By Stephen Tankel
March 10, 2010
The Headley-Rana affair suggests that Lashkar-e-Tayyeba continues to prioritise attacks on India
October 2009 arrest in Chicago of two men charged with plotting attacks in Denmark illustrates Lashkar’s transnational capabilities and the nuanced role they can play in terms of terrorism against India and the West. One of the men arrested was David Headley, (aka Daood Gilani), a Pakistani American who trained with Lashkar during the early part of the decade and changed his name in order to perform surveillance in India. He made multiple extended trips to Mumbai in advance of the 2008 attacks that took place there. During each trip he took pictures and video of various targets, including all of those struck by Lashkar’s fidayeen in November 2008.
After each trip, he allegedly returned to Pakistan where he provided his Lashkar handlers with photographs, videos and oral descriptions of various locations. Headley and his handlers are believed to have discussed potential sites for a seaborne infiltration. US charges allege that Lashkar operatives in Pakistan instructed him to take boat trips in and around the Mumbai harbour and record surveillance video, which he did during a visit to India in April 2008.
According to US Government documents, when Headley returned to Chicago in June 2006 he advised Tahawwur Hussain Rana, a native Pakistani and Canadian citizen living in Chicago, of his assignment. Rana ran First World Immigration Services, and Headley is alleged to have obtained his permission to open a branch office in Mumbai in 2006 as a cover for his surveillance activities. Rana also is alleged to have been in Mumbai prior to the attacks and to have played a role in performing reconnaissance.
A month before Lashkar’s gunmen made deadly use of the surveillance he had provided for the Mumbai attacks, David Headley began planning the “Mickey Mouse Project”. Also called the “Northern Project”, this referred to an attack on facilities of the Morgenavisen Jyllands Posten, the Danish newspaper responsible for printing cartoons in 2005 that depicted the Prophet Mohammed. Headley had taken great offence at their publication, and in October 2008 he set in motion a plan to take revenge. This included travel to Denmark in January and July 2009 for the purpose of reconnaissance, coupled with attack planning in Pakistan following his January trip.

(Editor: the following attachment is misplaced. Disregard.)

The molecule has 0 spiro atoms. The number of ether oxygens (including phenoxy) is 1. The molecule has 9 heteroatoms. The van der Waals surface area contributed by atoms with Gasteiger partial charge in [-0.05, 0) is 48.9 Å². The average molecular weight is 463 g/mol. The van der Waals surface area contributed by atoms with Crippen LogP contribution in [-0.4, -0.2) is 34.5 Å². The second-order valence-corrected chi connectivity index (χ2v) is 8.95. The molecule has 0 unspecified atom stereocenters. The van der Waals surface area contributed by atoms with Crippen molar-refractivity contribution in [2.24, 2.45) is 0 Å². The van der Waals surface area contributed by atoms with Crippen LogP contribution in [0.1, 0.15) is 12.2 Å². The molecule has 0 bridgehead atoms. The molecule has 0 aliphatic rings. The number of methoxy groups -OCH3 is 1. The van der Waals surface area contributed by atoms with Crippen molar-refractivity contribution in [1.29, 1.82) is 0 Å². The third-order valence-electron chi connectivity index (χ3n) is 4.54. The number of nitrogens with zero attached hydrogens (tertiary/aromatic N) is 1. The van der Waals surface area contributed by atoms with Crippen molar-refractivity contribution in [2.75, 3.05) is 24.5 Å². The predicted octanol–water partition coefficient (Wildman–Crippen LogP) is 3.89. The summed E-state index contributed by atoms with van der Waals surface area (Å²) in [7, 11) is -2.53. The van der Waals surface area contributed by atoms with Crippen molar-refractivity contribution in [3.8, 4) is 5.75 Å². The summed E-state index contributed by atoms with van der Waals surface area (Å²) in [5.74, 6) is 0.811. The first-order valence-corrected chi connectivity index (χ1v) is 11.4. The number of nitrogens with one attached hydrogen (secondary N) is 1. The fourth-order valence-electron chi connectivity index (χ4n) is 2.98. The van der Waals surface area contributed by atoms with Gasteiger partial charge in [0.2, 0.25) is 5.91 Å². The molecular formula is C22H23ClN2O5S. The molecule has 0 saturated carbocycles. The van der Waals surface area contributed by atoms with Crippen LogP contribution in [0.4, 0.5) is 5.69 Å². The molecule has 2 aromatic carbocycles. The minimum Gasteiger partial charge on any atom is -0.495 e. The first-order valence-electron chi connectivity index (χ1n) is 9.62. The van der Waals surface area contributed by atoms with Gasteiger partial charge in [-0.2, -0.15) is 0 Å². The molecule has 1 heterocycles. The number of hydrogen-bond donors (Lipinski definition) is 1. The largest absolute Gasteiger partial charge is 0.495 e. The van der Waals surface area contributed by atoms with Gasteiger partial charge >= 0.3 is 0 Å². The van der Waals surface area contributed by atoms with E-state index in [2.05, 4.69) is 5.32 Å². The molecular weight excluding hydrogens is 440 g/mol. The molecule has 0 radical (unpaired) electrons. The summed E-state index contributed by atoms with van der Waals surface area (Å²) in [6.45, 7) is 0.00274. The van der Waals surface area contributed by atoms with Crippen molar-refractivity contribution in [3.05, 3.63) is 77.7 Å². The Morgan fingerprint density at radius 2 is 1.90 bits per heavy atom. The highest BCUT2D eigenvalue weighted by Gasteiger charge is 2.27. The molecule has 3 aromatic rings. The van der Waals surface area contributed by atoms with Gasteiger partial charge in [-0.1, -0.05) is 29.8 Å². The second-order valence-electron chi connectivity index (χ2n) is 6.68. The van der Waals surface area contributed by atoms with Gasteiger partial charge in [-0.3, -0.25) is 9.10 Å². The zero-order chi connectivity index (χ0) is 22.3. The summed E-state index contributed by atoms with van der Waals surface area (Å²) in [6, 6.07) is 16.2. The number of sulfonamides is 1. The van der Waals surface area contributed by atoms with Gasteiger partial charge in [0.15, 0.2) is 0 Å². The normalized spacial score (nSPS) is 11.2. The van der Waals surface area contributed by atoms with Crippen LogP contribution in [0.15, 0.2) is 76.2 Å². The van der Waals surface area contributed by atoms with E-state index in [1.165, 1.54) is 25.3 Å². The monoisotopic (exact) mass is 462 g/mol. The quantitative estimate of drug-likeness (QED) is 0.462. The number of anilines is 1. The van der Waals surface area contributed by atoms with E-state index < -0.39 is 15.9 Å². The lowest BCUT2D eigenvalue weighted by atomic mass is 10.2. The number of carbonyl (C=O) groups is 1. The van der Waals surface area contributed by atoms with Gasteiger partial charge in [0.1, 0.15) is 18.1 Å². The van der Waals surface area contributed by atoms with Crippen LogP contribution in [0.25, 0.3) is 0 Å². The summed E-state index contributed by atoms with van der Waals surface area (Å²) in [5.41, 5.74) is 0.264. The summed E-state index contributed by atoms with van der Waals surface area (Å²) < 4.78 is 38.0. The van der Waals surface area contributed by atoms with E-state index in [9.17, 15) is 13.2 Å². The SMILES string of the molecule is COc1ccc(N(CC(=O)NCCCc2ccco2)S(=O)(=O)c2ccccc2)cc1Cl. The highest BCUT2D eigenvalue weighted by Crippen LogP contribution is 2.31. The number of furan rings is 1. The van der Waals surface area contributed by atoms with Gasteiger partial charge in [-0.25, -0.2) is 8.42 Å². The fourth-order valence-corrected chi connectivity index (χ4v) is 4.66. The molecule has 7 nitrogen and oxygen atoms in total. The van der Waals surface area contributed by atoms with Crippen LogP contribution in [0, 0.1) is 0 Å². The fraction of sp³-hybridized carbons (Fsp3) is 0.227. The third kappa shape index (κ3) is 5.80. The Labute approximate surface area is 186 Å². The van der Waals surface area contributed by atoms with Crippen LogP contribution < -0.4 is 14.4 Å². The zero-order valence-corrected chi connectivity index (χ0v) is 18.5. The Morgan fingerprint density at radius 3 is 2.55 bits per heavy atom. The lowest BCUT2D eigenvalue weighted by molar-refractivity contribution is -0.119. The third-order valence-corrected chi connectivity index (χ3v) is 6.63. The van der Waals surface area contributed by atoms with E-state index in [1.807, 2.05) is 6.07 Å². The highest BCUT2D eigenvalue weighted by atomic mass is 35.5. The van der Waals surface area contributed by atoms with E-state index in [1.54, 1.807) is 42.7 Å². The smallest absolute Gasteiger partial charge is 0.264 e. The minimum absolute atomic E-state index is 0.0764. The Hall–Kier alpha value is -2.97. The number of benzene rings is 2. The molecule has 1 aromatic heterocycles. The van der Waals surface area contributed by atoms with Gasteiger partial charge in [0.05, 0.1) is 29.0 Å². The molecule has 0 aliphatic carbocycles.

As with his surveillance in India for the Mumbai attacks, Headley also benefited from Tahawwur Hussain Rana’s assistance. Rana provided material support for Headley's travels as well as helping to arrange them and disguise their purpose. Headley was coordinating with at least two Lashkar operatives: Abdul Rehman Hashim Syed, a former Pakistan Army officer who oversaw Lashkar’s networks in Bangladesh, and an individual identified “Lashkar-e-Tayyeba Member A”.
Although the US Government had not disclosed his identity at the time this was written, US and Pakistani officials said that he is Sajid Mir, the former Pakistan Army officer and head of operations for Lashkar’s international wing. Headley was also coordinating with Ilyas Kashmiri, a leader from the militant group Harakat-ul-Jihadal Islami who is known to be very close to the leadership of Al Qaeda.
In an example of the gateway role Lashkar can play, Syed is suspected of introducing Headley to Ilyas Kashmiri. Initially, Lashkar appeared eager to coordinate with Headley on the attacks in Denmark. The prime target was Jyllands Posten, the newspaper that in 2005published controversial cartoons depicting the Prophet Mohammed, but Headley also surveilled a nearby synagogue at Sajid Mir’s behest. Yet when the opportunity arose to use Headley for surveillance in India, Mir suggested that he delay the Northern Project in favour of this new assignment. At that point, Headley began working more closely with HuJI to pursue the already planned attacks in Denmark.
He did not, however, bandon his relationship with Lashkar and promised to help with the India operations as well. The group is believed to have been planning to attack the National Defence College on the anniversary of the Mumbai attacks.
-- Extracted from Stephen Tankel’s paper.
Source: The Pioneer, New Delhi.